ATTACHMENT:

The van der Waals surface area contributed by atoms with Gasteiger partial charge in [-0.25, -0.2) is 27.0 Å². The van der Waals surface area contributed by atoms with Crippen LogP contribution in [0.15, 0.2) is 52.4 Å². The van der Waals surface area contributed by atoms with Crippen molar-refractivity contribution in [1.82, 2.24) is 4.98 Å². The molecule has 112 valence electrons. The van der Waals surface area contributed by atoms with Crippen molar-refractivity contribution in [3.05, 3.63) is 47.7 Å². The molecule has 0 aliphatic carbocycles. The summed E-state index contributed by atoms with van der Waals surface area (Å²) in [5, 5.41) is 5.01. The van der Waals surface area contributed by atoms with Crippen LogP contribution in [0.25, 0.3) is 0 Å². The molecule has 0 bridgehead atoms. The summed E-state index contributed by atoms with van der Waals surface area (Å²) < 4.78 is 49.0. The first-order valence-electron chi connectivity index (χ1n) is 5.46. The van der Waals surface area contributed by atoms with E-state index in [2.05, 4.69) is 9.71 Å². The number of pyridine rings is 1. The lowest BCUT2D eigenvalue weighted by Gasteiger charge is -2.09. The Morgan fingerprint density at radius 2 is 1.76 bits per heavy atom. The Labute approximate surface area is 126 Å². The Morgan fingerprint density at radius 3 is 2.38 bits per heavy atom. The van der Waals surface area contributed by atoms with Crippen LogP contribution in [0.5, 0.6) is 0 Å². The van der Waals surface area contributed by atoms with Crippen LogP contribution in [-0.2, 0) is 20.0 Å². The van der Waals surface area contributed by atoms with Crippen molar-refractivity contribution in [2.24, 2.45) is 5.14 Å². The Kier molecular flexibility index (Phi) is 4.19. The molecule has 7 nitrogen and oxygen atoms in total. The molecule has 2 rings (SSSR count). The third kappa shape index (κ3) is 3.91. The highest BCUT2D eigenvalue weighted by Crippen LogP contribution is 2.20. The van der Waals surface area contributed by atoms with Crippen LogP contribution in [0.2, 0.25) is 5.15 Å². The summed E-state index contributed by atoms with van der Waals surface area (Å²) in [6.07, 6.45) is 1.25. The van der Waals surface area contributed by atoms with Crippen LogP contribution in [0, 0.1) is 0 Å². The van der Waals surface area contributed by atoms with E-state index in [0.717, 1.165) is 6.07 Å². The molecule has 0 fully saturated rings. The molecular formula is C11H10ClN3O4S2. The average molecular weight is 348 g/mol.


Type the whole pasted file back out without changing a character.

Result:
The van der Waals surface area contributed by atoms with Gasteiger partial charge in [-0.25, -0.2) is 27.0 Å². The van der Waals surface area contributed by atoms with Crippen LogP contribution in [0.15, 0.2) is 52.4 Å². The van der Waals surface area contributed by atoms with Crippen molar-refractivity contribution in [1.82, 2.24) is 4.98 Å². The molecule has 112 valence electrons. The van der Waals surface area contributed by atoms with Crippen molar-refractivity contribution in [3.05, 3.63) is 47.7 Å². The molecule has 0 aliphatic carbocycles. The summed E-state index contributed by atoms with van der Waals surface area (Å²) in [5, 5.41) is 5.01. The van der Waals surface area contributed by atoms with Crippen LogP contribution in [0.25, 0.3) is 0 Å². The molecule has 0 bridgehead atoms. The summed E-state index contributed by atoms with van der Waals surface area (Å²) < 4.78 is 49.0. The first-order valence-electron chi connectivity index (χ1n) is 5.46. The van der Waals surface area contributed by atoms with E-state index in [2.05, 4.69) is 9.71 Å². The number of pyridine rings is 1. The lowest BCUT2D eigenvalue weighted by Gasteiger charge is -2.09. The Morgan fingerprint density at radius 2 is 1.76 bits per heavy atom. The Labute approximate surface area is 126 Å². The Morgan fingerprint density at radius 3 is 2.38 bits per heavy atom. The van der Waals surface area contributed by atoms with Crippen LogP contribution in [0.5, 0.6) is 0 Å². The van der Waals surface area contributed by atoms with Crippen LogP contribution in [-0.2, 0) is 20.0 Å². The van der Waals surface area contributed by atoms with Crippen molar-refractivity contribution in [2.24, 2.45) is 5.14 Å². The Kier molecular flexibility index (Phi) is 4.19. The molecule has 7 nitrogen and oxygen atoms in total. The molecule has 2 rings (SSSR count). The third kappa shape index (κ3) is 3.91. The highest BCUT2D eigenvalue weighted by Crippen LogP contribution is 2.20. The van der Waals surface area contributed by atoms with Crippen LogP contribution in [0.2, 0.25) is 5.15 Å². The summed E-state index contributed by atoms with van der Waals surface area (Å²) in [6.07, 6.45) is 1.25. The van der Waals surface area contributed by atoms with Crippen LogP contribution in [0, 0.1) is 0 Å². The van der Waals surface area contributed by atoms with E-state index in [0.717, 1.165) is 6.07 Å². The molecule has 0 fully saturated rings. The molecular formula is C11H10ClN3O4S2. The average molecular weight is 348 g/mol.